I also began to realize that I, in part, had helped to create my monster. I had begun to treat him as God, and he had taken to the roll better than any Academy Award winner ever could. So now I was taking away his God-like authority without warning, and he didn't know how to react to my new purpose or my burgeoning self-confidence.

At that point, abstaining no longer became a reluctant obedience, but a necessity. I wanted to discover what else I'd been blinded to...unfortunately, I found out.


The Bible is clear that fornication is a no-no, and that the body is a Temple, a house for the indwelling Spirit of God, and should be treated as such. Just as we enter the Temple with reverence, ready to worship, the same should be upheld for our bodies. Powerful thought.

However, in what I call God’s sense of humor, He gives us the end result but not all the little steps in between. Some call it faith building, which it is, but sometimes to me it’s just plain funny. Why? Because there surely isn’t a chapter that tells you how formerly married folk are supposed to abstain.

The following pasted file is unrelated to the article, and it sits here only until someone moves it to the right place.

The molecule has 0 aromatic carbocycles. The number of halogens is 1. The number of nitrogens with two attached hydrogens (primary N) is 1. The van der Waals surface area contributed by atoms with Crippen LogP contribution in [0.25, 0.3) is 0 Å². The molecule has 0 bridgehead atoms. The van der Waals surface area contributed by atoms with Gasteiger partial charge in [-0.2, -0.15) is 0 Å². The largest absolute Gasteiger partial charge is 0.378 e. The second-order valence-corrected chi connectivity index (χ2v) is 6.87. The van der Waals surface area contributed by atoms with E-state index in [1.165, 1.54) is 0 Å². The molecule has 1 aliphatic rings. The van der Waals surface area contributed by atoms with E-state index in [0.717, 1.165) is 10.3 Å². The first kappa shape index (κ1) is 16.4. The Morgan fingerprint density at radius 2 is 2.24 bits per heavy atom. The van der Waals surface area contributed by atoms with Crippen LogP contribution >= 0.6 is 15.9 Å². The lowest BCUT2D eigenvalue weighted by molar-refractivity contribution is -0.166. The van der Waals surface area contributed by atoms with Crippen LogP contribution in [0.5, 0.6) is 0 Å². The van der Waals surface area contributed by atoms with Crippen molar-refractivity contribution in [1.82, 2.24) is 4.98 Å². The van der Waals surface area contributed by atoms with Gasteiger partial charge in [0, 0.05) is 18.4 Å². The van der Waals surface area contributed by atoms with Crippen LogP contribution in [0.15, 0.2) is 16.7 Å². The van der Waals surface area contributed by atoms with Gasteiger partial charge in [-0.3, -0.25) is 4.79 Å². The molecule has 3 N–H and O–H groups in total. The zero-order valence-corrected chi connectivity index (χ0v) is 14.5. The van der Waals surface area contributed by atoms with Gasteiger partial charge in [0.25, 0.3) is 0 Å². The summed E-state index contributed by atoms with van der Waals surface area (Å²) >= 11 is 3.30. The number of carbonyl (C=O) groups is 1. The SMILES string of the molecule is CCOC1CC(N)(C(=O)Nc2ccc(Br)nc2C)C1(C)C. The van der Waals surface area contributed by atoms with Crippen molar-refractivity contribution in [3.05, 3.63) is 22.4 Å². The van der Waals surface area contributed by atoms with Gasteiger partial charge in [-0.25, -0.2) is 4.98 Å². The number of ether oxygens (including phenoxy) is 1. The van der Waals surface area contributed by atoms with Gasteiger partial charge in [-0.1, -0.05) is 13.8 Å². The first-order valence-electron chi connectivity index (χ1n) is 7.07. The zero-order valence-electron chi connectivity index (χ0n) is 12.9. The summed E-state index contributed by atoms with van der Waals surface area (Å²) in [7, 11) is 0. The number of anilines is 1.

With long-term abstinence staring me in the face, I decided to do what I usually do when I want to know something: find a book about it. I looked up some books online. Of the few that caught my eye, I bought three. Well let me tell you, what a waste of money! I wasn’t expecting much from the Caucasian authors but the sistah, she just plain let me down! By the time I got through reading her book, I was checking my Christian membership card to make sure I was still a member of the body of Christ. I was like, these people lying! Where’s the angst? Where’s the keeping it real stuff? I could write something better myself!

A light bulb went on, and I began to do just that. (Don’t be too surprised if this is an excerpt.)